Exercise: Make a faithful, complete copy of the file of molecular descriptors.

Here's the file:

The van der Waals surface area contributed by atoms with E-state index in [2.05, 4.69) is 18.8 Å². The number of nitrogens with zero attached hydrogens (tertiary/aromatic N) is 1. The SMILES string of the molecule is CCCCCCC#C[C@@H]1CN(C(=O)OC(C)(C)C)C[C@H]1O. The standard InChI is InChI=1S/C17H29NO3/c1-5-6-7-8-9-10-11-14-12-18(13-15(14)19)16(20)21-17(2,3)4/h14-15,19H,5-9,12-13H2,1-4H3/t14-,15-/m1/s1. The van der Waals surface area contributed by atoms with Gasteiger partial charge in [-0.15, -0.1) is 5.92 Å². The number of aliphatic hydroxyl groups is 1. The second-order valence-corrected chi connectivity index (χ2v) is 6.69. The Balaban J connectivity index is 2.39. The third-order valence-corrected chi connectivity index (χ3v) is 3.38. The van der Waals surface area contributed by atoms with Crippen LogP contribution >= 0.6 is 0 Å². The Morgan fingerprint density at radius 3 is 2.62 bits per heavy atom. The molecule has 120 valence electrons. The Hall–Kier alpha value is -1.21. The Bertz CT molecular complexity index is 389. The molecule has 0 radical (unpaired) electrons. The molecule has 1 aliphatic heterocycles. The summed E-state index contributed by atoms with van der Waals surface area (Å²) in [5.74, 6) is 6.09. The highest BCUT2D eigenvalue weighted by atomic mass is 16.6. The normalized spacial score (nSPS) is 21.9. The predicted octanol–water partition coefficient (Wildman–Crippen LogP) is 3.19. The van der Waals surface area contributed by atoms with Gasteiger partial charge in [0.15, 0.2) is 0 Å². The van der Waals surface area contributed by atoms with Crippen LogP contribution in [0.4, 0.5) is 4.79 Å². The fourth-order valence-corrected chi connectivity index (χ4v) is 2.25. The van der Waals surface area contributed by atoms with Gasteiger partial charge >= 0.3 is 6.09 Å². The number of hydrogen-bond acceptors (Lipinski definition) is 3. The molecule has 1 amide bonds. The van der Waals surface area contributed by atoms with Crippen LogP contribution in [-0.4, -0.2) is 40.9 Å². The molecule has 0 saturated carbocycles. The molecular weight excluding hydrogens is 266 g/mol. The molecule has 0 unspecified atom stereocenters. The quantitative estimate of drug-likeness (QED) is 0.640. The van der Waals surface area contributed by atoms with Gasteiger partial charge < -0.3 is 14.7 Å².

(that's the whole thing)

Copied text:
The van der Waals surface area contributed by atoms with E-state index in [2.05, 4.69) is 18.8 Å². The number of nitrogens with zero attached hydrogens (tertiary/aromatic N) is 1. The SMILES string of the molecule is CCCCCCC#C[C@@H]1CN(C(=O)OC(C)(C)C)C[C@H]1O. The standard InChI is InChI=1S/C17H29NO3/c1-5-6-7-8-9-10-11-14-12-18(13-15(14)19)16(20)21-17(2,3)4/h14-15,19H,5-9,12-13H2,1-4H3/t14-,15-/m1/s1. The van der Waals surface area contributed by atoms with Gasteiger partial charge in [-0.15, -0.1) is 5.92 Å². The number of aliphatic hydroxyl groups is 1. The second-order valence-corrected chi connectivity index (χ2v) is 6.69. The Balaban J connectivity index is 2.39. The third-order valence-corrected chi connectivity index (χ3v) is 3.38. The van der Waals surface area contributed by atoms with Crippen LogP contribution >= 0.6 is 0 Å². The Morgan fingerprint density at radius 3 is 2.62 bits per heavy atom. The molecule has 120 valence electrons. The Hall–Kier alpha value is -1.21. The Bertz CT molecular complexity index is 389. The molecule has 0 radical (unpaired) electrons. The molecule has 1 aliphatic heterocycles. The summed E-state index contributed by atoms with van der Waals surface area (Å²) in [5.74, 6) is 6.09. The highest BCUT2D eigenvalue weighted by atomic mass is 16.6. The normalized spacial score (nSPS) is 21.9. The predicted octanol–water partition coefficient (Wildman–Crippen LogP) is 3.19. The van der Waals surface area contributed by atoms with Gasteiger partial charge in [0.15, 0.2) is 0 Å². The van der Waals surface area contributed by atoms with Crippen LogP contribution in [0.4, 0.5) is 4.79 Å². The fourth-order valence-corrected chi connectivity index (χ4v) is 2.25. The van der Waals surface area contributed by atoms with Gasteiger partial charge >= 0.3 is 6.09 Å². The number of hydrogen-bond acceptors (Lipinski definition) is 3. The molecule has 1 amide bonds. The van der Waals surface area contributed by atoms with Crippen LogP contribution in [-0.4, -0.2) is 40.9 Å². The molecule has 0 saturated carbocycles. The molecular weight excluding hydrogens is 266 g/mol. The molecule has 0 unspecified atom stereocenters. The quantitative estimate of drug-likeness (QED) is 0.640. The van der Waals surface area contributed by atoms with Gasteiger partial charge < -0.3 is 14.7 Å².